Endocrine Abstracts (2016) 41 OC8.3 | DOI: 10.1530/endoabs.41.OC8.3

Identification of novel genetic loci associated with thyroid function

Dubravka Brdar1, Antonela Boljat2, Vesela Torlak1, Ante Punda1, Vesna Boraska2, Ivana Gunjaca2, Nikolina Vidan2, Bernarda Lozic3, Ozren Polasek4, Caroline Hayward5, Maja Barbalic2 & Tatijana Zemunik2


1Department of Nuclear Medicine, University Hospital Split, Split, Croatia; 2Department of Medical Biology, University of Split, School of Medicine, Split, Croatia; 3Department of Pediatrics, University Hospital Split, Split, Croatia; 4Department of Epidemiology, University of Split, School of Medicine Split, Split, Croatia; 5MRC Human Genetics Unit, University of Edinburgh, Western General Hospital, Edinburgh, UK.


Objective: Thyroid hormones have essential role in regulation of cellular growth, development and metabolism. Although genetic variants seem to be an important determinant of thyroid hormone levels the data about involved genes are still limited. Therefore, in order to determine genetic variants underlying thyroid-stimulating hormone (TSH), free thyroxine (fT4) and free triiodothyronine (fT3) plasma level we performed a genome wide association study (GWAS) in Croatian subjects.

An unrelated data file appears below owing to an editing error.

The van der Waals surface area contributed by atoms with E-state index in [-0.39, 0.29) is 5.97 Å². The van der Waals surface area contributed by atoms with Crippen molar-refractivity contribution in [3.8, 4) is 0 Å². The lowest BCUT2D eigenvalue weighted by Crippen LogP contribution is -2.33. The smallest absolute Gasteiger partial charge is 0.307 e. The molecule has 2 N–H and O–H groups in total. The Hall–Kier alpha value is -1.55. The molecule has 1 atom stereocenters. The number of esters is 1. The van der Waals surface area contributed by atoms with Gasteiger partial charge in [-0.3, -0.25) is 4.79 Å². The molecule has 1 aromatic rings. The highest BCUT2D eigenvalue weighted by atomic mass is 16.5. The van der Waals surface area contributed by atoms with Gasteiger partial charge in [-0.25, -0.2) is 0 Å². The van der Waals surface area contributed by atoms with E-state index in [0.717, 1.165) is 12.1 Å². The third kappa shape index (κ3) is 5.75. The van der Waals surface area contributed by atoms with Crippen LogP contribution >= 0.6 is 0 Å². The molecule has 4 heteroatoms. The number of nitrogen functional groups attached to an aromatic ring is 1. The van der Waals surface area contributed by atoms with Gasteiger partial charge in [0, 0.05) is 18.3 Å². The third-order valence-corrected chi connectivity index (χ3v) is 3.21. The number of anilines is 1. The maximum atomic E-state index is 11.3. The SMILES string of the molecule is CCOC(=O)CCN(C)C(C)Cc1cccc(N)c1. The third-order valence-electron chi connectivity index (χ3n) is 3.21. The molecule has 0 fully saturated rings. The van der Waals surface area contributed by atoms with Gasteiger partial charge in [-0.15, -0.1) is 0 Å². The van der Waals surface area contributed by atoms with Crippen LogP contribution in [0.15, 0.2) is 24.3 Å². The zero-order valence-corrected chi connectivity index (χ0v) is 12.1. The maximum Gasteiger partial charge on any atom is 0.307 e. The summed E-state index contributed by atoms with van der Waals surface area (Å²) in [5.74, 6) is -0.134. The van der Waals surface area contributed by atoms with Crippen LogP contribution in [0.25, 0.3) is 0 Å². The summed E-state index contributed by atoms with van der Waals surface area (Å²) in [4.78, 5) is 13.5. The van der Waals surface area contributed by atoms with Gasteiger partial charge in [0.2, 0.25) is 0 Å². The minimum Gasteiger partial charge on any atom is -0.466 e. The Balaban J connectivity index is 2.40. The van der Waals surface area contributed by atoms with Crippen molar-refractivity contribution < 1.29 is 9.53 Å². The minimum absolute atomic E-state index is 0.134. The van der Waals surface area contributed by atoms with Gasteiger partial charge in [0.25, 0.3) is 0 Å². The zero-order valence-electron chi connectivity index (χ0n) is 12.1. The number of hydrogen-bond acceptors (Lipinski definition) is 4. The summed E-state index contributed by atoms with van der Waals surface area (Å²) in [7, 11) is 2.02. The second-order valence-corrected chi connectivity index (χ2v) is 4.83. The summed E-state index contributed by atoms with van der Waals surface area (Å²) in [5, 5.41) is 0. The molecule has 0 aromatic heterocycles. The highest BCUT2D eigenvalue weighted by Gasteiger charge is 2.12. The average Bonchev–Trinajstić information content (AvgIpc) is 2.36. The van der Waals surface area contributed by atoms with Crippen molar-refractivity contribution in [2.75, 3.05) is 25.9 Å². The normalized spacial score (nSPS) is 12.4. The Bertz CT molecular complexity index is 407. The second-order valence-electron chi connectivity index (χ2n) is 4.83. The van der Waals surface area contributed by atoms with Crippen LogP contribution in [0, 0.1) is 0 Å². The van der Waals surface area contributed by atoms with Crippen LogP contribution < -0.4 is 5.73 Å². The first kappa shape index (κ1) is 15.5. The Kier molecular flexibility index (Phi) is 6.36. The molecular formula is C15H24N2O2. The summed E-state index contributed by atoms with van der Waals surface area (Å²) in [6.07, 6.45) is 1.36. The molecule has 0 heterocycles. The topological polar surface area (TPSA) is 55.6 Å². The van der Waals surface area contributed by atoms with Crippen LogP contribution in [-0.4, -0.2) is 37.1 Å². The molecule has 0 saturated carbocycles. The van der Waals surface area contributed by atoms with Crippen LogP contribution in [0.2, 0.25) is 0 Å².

Methods: Immunoassay method was used to determine circulating plasma level of TSH, fT4 and fT3 in 1012 participants from Split, Croatia. Participants with a history of thyroid disease treatment (41 of them) were excluded from the study. The GWAS for TSH, fT4 and fT3 was performed using 1000 genomes imputed data and was accounted for genetic relatedness among individuals. Association was tested by linear regression adjusted for sex and age assuming an additive genetic model.

Results: We identified one new locus associated with fT3 level with genome-wide significance: rs118173732 located upstream of DIAPH3 gene on the 13q21.2 (P=4.9059359×10−8; β=−1.2195316; SE=−0.2235750).

Conclusion: The study found new locus associated with fT3 level in general population. The results should be checked in a replication study.